Kayal Orthopedic Center P.C., a New Jersey-based healthcare provider, last year dropped a managed service network monitoring tool in favor of software from Spiceworks Inc. Daniel Beato, director of information systems, said the firm wanted to bring network management on site to gain more control over its network resources.
"The Spiceworks solution was easy to set up and provides us with more current information than our previous system," Beato said.
In another case, Chart Industries Inc., a supplier of distribution and storage products for the liquefied gas industry, implemented SolarWinds software to oversee its international network. The company is using a variety of products, including Network Performance Monitor, Network Configuration Manager and Netflow Traffic Analyzer to keep tabs on nearly 400 networking devices underpinning its 45 worldwide offices.
"The SolarWinds system has an easy-to-use interface," said Cori Lewandowski, global infrastructure network and security engineer.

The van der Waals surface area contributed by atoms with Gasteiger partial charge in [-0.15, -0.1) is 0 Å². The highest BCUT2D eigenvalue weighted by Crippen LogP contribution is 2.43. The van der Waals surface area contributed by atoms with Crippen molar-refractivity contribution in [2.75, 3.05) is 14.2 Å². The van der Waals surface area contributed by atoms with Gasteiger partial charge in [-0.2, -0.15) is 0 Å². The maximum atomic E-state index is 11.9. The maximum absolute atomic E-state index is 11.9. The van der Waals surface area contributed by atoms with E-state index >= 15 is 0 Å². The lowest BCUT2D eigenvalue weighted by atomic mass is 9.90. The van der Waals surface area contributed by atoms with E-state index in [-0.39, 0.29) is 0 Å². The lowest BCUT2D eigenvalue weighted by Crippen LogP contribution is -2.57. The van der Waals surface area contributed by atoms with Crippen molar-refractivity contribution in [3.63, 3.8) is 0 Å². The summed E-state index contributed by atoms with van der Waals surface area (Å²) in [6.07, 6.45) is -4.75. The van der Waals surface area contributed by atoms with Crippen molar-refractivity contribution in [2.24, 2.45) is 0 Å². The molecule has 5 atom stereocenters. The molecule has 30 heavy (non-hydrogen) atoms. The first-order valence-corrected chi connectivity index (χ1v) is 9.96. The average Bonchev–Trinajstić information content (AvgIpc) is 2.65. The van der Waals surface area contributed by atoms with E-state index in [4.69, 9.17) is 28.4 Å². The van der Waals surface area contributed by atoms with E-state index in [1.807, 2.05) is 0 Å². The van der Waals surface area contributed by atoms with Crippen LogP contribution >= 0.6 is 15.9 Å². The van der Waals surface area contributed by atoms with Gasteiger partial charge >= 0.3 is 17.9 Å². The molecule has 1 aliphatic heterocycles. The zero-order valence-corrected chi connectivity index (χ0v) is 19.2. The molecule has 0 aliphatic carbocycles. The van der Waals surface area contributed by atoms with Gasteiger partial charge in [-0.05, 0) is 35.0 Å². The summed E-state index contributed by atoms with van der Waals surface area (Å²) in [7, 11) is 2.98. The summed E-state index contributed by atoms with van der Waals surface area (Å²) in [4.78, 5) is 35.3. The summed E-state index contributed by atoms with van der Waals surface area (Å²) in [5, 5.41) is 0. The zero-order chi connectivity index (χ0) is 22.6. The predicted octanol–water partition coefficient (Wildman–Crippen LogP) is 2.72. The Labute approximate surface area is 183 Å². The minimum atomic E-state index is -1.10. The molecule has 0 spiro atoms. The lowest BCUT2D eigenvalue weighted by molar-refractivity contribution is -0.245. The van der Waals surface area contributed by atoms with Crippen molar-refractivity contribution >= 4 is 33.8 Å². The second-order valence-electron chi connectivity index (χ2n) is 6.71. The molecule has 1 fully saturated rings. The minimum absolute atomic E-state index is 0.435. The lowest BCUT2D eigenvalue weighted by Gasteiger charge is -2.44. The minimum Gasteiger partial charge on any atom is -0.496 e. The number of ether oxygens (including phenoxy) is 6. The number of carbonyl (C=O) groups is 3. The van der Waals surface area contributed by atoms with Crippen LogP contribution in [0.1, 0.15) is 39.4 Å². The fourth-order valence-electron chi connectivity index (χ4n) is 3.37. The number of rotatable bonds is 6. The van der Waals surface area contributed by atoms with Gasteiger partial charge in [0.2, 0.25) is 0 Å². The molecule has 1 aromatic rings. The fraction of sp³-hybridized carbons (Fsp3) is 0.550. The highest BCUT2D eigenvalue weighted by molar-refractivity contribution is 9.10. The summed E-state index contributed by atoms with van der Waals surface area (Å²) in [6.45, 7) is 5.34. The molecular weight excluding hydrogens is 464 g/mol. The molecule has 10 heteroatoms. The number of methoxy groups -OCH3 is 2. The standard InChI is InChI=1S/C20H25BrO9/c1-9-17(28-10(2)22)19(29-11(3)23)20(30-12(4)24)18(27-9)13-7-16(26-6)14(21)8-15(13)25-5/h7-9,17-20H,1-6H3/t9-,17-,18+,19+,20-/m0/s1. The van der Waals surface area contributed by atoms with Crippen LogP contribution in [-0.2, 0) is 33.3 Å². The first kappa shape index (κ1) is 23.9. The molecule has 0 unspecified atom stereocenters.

Network management in the cloud
Cloud computing further illustrates the challenges facing enterprise network management. As corporations embrace public cloud use, the number of endpoints and network components increase dramatically. To gauge performance, the customer needs the same visibility into the provider's network as it has into its own network. It's a gap that network monitoring suppliers and cloud providers are working hard to fill, said Shamus McGillicuddy, an analyst with Enterprise Management Associates based in Boulder, Colo.
Shamus McGillicuddyanalyst, Enterprise Management Associates
"A lot of the monitoring vendors are adding the ability to keep track of cloud workloads," he said, adding that the goal of these tools is to provide the same depth and context as those supplied by internal network monitoring applications. That level of performance "is becoming table stakes now."